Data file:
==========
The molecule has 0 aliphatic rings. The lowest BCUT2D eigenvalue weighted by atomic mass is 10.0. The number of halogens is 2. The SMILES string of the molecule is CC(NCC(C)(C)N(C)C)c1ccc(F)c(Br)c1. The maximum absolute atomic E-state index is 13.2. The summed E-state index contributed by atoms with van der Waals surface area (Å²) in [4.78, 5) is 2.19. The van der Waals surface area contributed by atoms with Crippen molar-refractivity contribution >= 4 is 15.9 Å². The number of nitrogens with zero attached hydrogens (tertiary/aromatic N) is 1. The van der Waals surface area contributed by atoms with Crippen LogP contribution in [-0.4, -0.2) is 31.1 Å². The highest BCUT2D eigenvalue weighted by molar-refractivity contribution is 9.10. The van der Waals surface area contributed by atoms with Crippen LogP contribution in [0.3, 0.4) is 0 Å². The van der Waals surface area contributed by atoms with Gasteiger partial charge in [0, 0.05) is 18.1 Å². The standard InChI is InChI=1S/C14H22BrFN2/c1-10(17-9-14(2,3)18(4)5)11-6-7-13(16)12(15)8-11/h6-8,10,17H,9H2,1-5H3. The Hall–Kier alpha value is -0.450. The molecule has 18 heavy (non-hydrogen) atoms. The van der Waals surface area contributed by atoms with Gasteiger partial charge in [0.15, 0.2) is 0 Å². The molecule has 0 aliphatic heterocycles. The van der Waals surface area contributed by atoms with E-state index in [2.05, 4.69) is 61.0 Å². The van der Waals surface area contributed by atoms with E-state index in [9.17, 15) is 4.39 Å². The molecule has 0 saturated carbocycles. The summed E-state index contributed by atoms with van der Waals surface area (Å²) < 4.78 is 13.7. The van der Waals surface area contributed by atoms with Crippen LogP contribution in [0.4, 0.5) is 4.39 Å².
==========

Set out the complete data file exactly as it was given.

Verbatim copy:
The molecule has 0 aliphatic rings. The lowest BCUT2D eigenvalue weighted by atomic mass is 10.0. The number of halogens is 2. The SMILES string of the molecule is CC(NCC(C)(C)N(C)C)c1ccc(F)c(Br)c1. The maximum absolute atomic E-state index is 13.2. The summed E-state index contributed by atoms with van der Waals surface area (Å²) in [4.78, 5) is 2.19. The van der Waals surface area contributed by atoms with Crippen molar-refractivity contribution >= 4 is 15.9 Å². The number of nitrogens with zero attached hydrogens (tertiary/aromatic N) is 1. The van der Waals surface area contributed by atoms with Crippen LogP contribution in [-0.4, -0.2) is 31.1 Å². The highest BCUT2D eigenvalue weighted by molar-refractivity contribution is 9.10. The van der Waals surface area contributed by atoms with Crippen LogP contribution in [0.3, 0.4) is 0 Å². The van der Waals surface area contributed by atoms with Gasteiger partial charge in [0, 0.05) is 18.1 Å². The standard InChI is InChI=1S/C14H22BrFN2/c1-10(17-9-14(2,3)18(4)5)11-6-7-13(16)12(15)8-11/h6-8,10,17H,9H2,1-5H3. The Hall–Kier alpha value is -0.450. The molecule has 18 heavy (non-hydrogen) atoms. The van der Waals surface area contributed by atoms with Gasteiger partial charge in [0.15, 0.2) is 0 Å². The molecule has 0 aliphatic heterocycles. The van der Waals surface area contributed by atoms with E-state index in [2.05, 4.69) is 61.0 Å². The van der Waals surface area contributed by atoms with E-state index in [9.17, 15) is 4.39 Å². The molecule has 0 saturated carbocycles. The summed E-state index contributed by atoms with van der Waals surface area (Å²) < 4.78 is 13.7. The van der Waals surface area contributed by atoms with Crippen LogP contribution in [0.4, 0.5) is 4.39 Å².